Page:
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 Post subject: Is it still an "Arc Flash type event at 120 Volts
PostPosted: Thu Jul 02, 2015 4:19 am 
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Joined: Tue Jul 01, 2014 8:40 am
Posts: 98
Hi All

Just looking for some advice here. In my sessions up here in Ontario, I will often pose the question to the group- "What is an arc flash" or "What causes an arc flash"? Considering many of these folks have a limited knowledge of electrical systems, when I finally get the answer "the result of a fault, or short circuit condition" I proceed with an example such as the incorrect connections in a 120 V receptacle or a ceiling light. Obviously on a 120 Volt residential circuit- a loud pop, perhaps a very small amount of shrapnel and bright light is all one will get. How do we define or refer to this? We cannot really refer to this as an "arc flash" as we know it. Do we just simply call it a spark?

Any suggestions would be greatly appreciated

Thanks
Len


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 Post subject: Re: Is it still an "Arc Flash type event at 120 Volts
PostPosted: Thu Jul 02, 2015 10:54 pm 
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You are mixing up fault types. A bolted fault is one in which there are solid connections such as your mis-wiring example. This causes the highest fault current and the greatest mechanical stress from magnetic fields proportional to the square of the current. Very little heat is generated. The fault is contained in the enclosures (if AIC is sufficient) and over current device interrupting capacity is also critical. It is possible to calculate bolted faults conservatively using minimal circuit information. Conversely an arcing fault is one in which electricity passes through air. It makes a lot of heat and equipment ruptures. Arc resistant equipment simply ruptures in a controlled way. The amount of damage is extensive.

However arc flash usually is most severe for 250-1000 V. At each half cycle when the current passes through zero, the arc extinguishes. If the conductors are close enough and the air is hot enough, the arc restrikes as voltage increases during the next half cycle beyond a threshold value generally around 150 V. From a DC perspective below a threshold (voltage available, current, temperature, and gap dependent) at low level conditions the arc (actually a spark) is weak and almost harmless. Beyond a threshold though it becomes a power arc and very destructive. In AC this just happens in a cycle 120 times per second. This results in a "square wave" pattern that an AFCI recognizes in 120 V circuits. Due to three phase interactions development of a similar 400-600 V device has not occurred. Below 250 V the time interval between the AC voltage getting over the threshold to ignite the arc and current passing through zero becomes fairly short. Without much of an arc to hear air to the point where it becomes conductive, most arcs below 250 V self extinguish harmlessly, but not all. In 2009 an electrician in Georgia was killed from an arc flash in a temporary construction panel according to OSHA injury data.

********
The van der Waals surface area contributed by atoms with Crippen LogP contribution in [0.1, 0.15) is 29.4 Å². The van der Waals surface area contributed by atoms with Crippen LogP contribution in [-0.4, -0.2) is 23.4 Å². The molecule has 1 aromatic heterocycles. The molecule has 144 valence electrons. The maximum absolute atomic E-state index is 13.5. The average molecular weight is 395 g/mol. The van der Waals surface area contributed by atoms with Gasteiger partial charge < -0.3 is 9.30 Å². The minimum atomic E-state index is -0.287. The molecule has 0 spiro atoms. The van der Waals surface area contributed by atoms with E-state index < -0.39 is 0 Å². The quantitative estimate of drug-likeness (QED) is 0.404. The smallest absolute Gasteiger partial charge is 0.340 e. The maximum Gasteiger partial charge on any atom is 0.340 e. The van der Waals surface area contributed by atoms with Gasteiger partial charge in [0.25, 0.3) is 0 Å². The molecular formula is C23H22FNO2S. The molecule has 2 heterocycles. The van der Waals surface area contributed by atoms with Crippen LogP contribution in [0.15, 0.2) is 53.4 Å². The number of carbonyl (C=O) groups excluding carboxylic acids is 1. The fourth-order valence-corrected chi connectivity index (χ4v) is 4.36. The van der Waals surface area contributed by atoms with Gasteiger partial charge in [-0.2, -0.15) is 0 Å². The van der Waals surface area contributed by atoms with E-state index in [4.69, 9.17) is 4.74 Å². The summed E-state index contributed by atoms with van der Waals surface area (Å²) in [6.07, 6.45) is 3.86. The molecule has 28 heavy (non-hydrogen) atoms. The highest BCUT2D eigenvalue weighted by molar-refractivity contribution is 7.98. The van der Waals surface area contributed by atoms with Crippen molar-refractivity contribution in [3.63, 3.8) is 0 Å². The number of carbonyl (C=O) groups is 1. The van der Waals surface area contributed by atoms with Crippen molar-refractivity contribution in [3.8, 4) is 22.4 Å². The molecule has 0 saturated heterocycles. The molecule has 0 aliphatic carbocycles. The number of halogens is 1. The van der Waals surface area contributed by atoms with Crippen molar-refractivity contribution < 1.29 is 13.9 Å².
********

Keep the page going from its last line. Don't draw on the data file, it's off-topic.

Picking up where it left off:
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 Post subject: Re: Is it still an "Arc Flash type event at 120 Volts
PostPosted: Mon Jul 06, 2015 8:30 am 
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Hi Paul

Thanks allot for the reply here. Yes of course a bolted faul such as improper connection regardless of voltage system versus an arcing fault

Makes sense and thanks for the explanation here

All the best


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 Post subject: Re: Is it still an "Arc Flash type event at 120 Volts
PostPosted: Mon Jul 06, 2015 10:43 am 

Joined: Thu Sep 27, 2012 3:02 pm
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Location: Washington
Several years ago Lloyd Gordon (PhD and Chief Electrical Safety Officer from the Los Alamos National Laboratory) answered a similar question for Department of Energy folks. I can summarize the anwer here.

    Not all arcs will result in an arc flash. Some arcs are controllable and desirable (i.e. arc welder or arc furnace).
    Arc hazards include heat, molten metal, sparks, UV rays (think of the PPE a welder wears).
    An arc flash occurs when an arc has sufficient voltage and current to allow the arc and resultant plasma ball to self-sustain and grow.
    Arc flash hazards include heat, molten metal, sparks, UV rays, shrapnel, sound waves, pressure waves, and shock.

Now to sum up the questions with answers in my own words:
    What is an arc flash? It is a self-sustaining, expanding plasma ball.
    What causes an arc flash? An arc flash is the result of an arcing fault occuring in an electrical system that has sufficient voltage and energy to sustain and expand the plasma cloud resulting from the initial arc.